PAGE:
Culturally Competent Transplant Care
This article was originally published in the Northwestern Medicine Magazine. It has been modified for Northwestern Medicine’s content hub, HealthBeat.Growing up in Colombia, Juan C. Caicedo, MD, wanted to be an engineer, like his parents. But as soon as he realized that he liked working with people more than machines, he turned to medicine. “Machines cannot smile and hug you,” he says.
Dr. Caicedo, director of the Northwestern Medicine Hispanic Transplant Program, eventually became a transplant surgeon because he wanted to save lives. While participating in an English-language immersion program, he took a trip to Chicago, stopped in at Northwestern Medicine Kovler Organ Transplantation Center and spoke with its leadership. That fateful meeting ultimately led to a fellowship and an offer to work at Northwestern Memorial Hospital.
“I decided to stay in Chicago, but I wondered if I was letting my people down in Colombia,” he says. “Then I saw the need here. Nobody had any initiatives focused on Hispanics.”
Reducing Transplant Disparities
Determined to change that, Dr. Caicedo founded the Northwestern Medicine Hispanic Transplant Program, which offers culturally competent and congruent care for Hispanic (both English- and Spanish-speaking) transplant patients and their families.
When Dr. Caicedo started the program in 2006, the need was clear. Research showed that Hispanic patients often spend more time than other ethnic groups on the kidney transplant waiting list and have a higher mortality rate while waiting for a kidney. They also have lower rates of living donor kidney transplantation, which is considered the best type of transplantation option for better recipient outcomes.
Statistics reflect the need. In 2015, more than 98,000 patients were on the kidney transplant waiting list in the United States, according to the Organ Procurement and Transplant Network. Of those, 37 percent were non-Hispanic white, 34 percent were African-American and 20 percent were Hispanic. “Minorities make up the majority on the waiting list,” Dr. Caicedo says.
Involving Family in the Patient Process
When he started the program, Caicedo was its sole champion. But soon he was joined by medical anthropologist Elisa Gordon, PhD, MPH, professor of Surgery in the Division of Organ Transplantation, whose research focuses on the ethics of organ transplantation and reducing health disparities. Together, they began studying disparities in living kidney donations from Hispanic patients and found that major barriers included lack of knowledge, language differences, cultural differences, misconceptions about organ donation and transplantation, and lack of community awareness.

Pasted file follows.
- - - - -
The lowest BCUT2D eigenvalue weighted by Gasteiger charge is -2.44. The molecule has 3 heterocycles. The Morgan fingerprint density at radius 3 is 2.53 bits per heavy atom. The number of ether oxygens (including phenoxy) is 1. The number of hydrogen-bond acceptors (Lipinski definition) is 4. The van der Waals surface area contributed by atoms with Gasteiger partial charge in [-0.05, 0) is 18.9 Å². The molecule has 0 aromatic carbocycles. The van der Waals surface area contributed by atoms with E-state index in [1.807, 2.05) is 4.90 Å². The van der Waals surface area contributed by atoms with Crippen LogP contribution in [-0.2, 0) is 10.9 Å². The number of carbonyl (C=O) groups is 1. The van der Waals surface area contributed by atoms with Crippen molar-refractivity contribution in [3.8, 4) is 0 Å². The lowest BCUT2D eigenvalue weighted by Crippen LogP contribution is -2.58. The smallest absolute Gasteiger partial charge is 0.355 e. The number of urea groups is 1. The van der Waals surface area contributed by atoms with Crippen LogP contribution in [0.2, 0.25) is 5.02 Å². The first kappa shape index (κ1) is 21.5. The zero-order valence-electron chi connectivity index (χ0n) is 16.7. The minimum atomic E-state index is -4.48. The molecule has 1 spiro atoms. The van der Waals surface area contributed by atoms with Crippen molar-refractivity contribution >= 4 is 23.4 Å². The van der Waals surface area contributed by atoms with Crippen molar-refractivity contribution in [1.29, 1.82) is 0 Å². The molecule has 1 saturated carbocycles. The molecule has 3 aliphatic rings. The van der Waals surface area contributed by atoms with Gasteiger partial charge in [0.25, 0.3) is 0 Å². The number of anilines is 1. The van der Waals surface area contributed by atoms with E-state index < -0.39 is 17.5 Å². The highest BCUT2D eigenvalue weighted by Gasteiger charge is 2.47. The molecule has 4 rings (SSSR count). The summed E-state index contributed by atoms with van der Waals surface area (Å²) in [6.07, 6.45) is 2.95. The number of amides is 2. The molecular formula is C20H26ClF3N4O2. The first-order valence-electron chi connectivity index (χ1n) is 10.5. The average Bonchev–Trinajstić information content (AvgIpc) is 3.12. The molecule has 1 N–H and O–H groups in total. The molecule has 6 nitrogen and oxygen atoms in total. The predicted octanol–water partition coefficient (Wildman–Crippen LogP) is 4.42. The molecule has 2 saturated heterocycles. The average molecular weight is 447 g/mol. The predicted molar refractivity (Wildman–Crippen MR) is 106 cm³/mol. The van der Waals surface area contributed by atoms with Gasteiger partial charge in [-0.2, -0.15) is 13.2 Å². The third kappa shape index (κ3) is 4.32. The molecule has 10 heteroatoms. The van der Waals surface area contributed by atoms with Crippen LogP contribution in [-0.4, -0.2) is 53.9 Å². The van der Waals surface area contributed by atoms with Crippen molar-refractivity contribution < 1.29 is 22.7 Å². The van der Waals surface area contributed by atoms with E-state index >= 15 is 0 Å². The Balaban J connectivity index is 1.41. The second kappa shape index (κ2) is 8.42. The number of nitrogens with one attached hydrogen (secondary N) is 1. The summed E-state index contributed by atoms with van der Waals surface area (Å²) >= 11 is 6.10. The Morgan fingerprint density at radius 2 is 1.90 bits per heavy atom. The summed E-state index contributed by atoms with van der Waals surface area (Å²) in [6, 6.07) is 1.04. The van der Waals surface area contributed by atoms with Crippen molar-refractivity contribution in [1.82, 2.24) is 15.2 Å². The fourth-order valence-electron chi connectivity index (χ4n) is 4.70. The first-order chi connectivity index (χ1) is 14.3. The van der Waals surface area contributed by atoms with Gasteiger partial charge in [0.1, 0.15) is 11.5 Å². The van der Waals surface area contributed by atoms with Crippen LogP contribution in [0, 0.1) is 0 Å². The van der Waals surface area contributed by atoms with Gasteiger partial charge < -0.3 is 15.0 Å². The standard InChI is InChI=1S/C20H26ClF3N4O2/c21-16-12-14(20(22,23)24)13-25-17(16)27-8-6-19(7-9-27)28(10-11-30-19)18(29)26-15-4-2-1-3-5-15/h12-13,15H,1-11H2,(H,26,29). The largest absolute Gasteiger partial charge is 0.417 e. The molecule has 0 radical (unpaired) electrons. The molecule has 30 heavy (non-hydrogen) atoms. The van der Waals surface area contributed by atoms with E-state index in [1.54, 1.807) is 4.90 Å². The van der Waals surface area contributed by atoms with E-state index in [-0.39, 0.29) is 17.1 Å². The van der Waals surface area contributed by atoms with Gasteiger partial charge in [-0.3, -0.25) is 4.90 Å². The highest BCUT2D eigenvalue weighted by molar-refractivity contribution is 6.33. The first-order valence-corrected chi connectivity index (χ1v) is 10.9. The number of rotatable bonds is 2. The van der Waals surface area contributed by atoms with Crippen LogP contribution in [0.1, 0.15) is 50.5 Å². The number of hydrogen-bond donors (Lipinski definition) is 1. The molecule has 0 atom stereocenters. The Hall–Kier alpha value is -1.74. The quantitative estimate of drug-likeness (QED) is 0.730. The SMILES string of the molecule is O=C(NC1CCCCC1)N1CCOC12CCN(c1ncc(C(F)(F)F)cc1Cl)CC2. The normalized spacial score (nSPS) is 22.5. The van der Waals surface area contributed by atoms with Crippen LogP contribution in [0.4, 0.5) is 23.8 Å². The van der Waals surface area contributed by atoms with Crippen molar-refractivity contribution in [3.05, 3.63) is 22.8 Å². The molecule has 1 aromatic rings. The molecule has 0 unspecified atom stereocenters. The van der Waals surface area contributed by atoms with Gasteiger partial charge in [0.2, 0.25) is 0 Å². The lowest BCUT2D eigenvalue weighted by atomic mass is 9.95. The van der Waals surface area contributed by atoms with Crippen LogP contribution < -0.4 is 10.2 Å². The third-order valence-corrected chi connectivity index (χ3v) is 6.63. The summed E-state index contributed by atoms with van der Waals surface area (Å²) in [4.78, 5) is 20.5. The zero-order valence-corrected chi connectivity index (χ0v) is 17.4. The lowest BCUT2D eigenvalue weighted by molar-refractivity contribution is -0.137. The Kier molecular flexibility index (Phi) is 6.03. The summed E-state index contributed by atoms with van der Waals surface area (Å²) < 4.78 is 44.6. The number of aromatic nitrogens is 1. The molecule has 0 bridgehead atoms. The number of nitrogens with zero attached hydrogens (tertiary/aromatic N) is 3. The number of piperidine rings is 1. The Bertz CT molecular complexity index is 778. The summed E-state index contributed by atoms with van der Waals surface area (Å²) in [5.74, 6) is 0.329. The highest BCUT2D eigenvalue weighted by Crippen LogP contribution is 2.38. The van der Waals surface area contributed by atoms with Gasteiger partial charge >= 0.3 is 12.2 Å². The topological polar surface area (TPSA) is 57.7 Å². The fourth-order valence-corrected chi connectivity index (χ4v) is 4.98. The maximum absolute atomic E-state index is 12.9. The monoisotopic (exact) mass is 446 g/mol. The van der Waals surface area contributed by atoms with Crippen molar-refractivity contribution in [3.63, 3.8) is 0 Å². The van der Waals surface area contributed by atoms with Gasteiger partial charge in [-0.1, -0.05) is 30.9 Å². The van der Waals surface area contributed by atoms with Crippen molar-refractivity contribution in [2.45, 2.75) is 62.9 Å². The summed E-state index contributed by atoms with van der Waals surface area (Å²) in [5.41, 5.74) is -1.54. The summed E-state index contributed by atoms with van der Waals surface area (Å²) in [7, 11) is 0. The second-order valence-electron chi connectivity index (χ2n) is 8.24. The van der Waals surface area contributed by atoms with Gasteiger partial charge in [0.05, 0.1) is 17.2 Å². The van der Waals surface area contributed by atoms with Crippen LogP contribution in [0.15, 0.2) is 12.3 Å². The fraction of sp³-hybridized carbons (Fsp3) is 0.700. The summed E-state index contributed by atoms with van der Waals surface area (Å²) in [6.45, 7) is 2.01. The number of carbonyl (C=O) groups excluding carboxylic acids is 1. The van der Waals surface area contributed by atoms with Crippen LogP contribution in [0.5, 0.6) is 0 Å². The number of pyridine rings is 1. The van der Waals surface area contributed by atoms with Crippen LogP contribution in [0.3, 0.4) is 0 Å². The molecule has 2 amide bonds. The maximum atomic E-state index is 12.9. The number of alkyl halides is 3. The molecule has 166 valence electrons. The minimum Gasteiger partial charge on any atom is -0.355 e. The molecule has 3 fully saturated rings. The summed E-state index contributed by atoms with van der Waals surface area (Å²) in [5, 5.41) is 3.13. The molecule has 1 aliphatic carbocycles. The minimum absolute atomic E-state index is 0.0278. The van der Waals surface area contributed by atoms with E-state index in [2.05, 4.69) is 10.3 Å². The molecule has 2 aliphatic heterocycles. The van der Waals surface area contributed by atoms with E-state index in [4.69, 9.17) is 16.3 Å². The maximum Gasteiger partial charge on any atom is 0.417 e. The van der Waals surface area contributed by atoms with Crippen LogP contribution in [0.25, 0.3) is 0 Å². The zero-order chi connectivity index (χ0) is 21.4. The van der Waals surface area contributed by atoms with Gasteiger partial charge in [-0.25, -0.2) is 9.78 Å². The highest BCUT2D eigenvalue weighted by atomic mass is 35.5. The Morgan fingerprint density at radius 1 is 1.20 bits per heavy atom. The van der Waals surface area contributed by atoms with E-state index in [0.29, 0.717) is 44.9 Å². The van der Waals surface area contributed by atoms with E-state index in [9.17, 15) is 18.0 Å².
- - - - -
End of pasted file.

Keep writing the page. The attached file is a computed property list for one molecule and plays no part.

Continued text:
A big part of the Hispanic Transplant Program is communication — not only providing information in Spanish, but also communicating with the patient’s entire support network. Hispanic patients receive in-person education straight from Dr. Caicedo.
“Many in the Hispanic community highly regard physicians, so when a physician delivers the education, it’s a big deal,” Dr. Gordon says. Dr. Caicedo also invites others involved in the decision-making process. “Getting grandma’s blessing is very important,” Dr. Caicedo says.
Educating Donors on Their Role
Educating families is especially important when patients need a living donor. Asking a friend or family member for an organ can be awkward. Not only does living donation require major surgery, donation can change the relationship between donor and recipient. If the organ is lost, for example, the donor or patient might feel guilty. That expectation, known as the “tyranny of the gift,” is often the reason patients don’t want to accept living donations. But this reluctance can be overcome through education and support.
Dr. Caicedo and Dr. Gordon soon found that potential donors needed to be educated on what the surgery meant for them. They often wonder whether they can exercise or have children after the procedure (they can), or whether they will need to take medication for a long time (they don’t). In addition to the in-person meetings, the pair created Informaté, a bilingual culturally targeted website related to transplantation and donation.
Dr. Caicedo also grew the clinical team, which now includes more than 20 members, including Spanish-speaking surgeons and clinicians, social workers, nurses, transplant coordinators, assistants and financial coordinators.
Expanding the Program
By every metric, the program has been a success. A 2015 study comparing the six-year period before and after the program began showed that Hispanic patient additions to the Northwestern Medicine transplant waitlist increased by 91 percent. The number of Hispanic kidney transplant recipients increased by 70 percent, and the number of living kidney donations performed on Hispanic patients increased by 74 percent. That meant the program was bringing more Hispanic patients the transplants they needed.
These numbers fare well against national statistics. For example, while around 30 percent of Hispanic patients nationwide receive a living donor kidney, at Northwestern Medicine hospitals that rate jumps to at least 65 percent. “We’re showing that it’s possible to change these disparities — you just have to change your approach,” Dr. Caicedo says.
In 2010, the program expanded to include liver transplants. Now, Dr. Caicedo and Dr. Gordon are helping others implement Hispanic kidney transplant programs into their transplant centers. Dr. Gordon is also thinking about developing culturally targeted initiatives for African-American living kidney donors.
The ultimate goal is to continue to broaden culturally targeted interventions like these at hospitals across the nation. “Our Hispanic Kidney Transplant Program has been a pioneer,” Dr. Caicedo says. “This country is successful because of its diversity, and we should honor that.”